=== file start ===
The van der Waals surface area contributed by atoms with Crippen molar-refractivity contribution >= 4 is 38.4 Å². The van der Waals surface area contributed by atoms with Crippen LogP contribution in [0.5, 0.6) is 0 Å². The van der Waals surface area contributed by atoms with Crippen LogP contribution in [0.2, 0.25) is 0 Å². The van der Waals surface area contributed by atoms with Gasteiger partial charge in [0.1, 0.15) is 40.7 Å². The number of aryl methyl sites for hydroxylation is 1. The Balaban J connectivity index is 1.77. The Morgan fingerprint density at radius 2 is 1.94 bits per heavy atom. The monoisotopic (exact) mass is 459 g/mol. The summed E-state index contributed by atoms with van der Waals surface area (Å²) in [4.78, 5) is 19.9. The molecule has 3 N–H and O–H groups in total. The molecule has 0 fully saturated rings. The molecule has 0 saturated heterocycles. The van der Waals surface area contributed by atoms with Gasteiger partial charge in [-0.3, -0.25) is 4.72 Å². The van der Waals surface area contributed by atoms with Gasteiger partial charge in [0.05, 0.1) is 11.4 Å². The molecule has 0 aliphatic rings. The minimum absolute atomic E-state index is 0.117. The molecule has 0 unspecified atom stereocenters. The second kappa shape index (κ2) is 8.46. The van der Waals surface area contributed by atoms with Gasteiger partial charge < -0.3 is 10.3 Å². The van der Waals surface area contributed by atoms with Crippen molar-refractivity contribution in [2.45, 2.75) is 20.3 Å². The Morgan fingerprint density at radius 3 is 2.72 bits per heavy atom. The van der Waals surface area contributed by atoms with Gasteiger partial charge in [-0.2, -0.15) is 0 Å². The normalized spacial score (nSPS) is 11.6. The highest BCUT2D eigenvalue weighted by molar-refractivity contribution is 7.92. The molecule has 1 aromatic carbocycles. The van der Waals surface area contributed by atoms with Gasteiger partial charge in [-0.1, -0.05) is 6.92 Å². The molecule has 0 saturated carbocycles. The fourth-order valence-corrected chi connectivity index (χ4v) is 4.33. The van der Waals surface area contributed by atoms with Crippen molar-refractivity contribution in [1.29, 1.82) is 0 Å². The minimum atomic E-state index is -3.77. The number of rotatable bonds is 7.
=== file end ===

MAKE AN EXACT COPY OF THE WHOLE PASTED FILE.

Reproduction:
The van der Waals surface area contributed by atoms with Crippen molar-refractivity contribution >= 4 is 38.4 Å². The van der Waals surface area contributed by atoms with Crippen LogP contribution in [0.5, 0.6) is 0 Å². The van der Waals surface area contributed by atoms with Crippen LogP contribution in [0.2, 0.25) is 0 Å². The van der Waals surface area contributed by atoms with Gasteiger partial charge in [0.1, 0.15) is 40.7 Å². The number of aryl methyl sites for hydroxylation is 1. The Balaban J connectivity index is 1.77. The Morgan fingerprint density at radius 2 is 1.94 bits per heavy atom. The monoisotopic (exact) mass is 459 g/mol. The summed E-state index contributed by atoms with van der Waals surface area (Å²) in [4.78, 5) is 19.9. The molecule has 3 N–H and O–H groups in total. The molecule has 0 fully saturated rings. The molecule has 0 saturated heterocycles. The van der Waals surface area contributed by atoms with Gasteiger partial charge in [-0.3, -0.25) is 4.72 Å². The van der Waals surface area contributed by atoms with Gasteiger partial charge in [0.05, 0.1) is 11.4 Å². The molecule has 0 aliphatic rings. The minimum absolute atomic E-state index is 0.117. The molecule has 0 unspecified atom stereocenters. The second kappa shape index (κ2) is 8.46. The van der Waals surface area contributed by atoms with Gasteiger partial charge < -0.3 is 10.3 Å². The van der Waals surface area contributed by atoms with Crippen molar-refractivity contribution in [2.45, 2.75) is 20.3 Å². The Morgan fingerprint density at radius 3 is 2.72 bits per heavy atom. The van der Waals surface area contributed by atoms with Gasteiger partial charge in [-0.2, -0.15) is 0 Å². The normalized spacial score (nSPS) is 11.6. The highest BCUT2D eigenvalue weighted by molar-refractivity contribution is 7.92. The molecule has 1 aromatic carbocycles. The van der Waals surface area contributed by atoms with Gasteiger partial charge in [-0.1, -0.05) is 6.92 Å². The molecule has 0 saturated carbocycles. The fourth-order valence-corrected chi connectivity index (χ4v) is 4.33. The van der Waals surface area contributed by atoms with Crippen molar-refractivity contribution in [1.29, 1.82) is 0 Å². The minimum atomic E-state index is -3.77. The number of rotatable bonds is 7.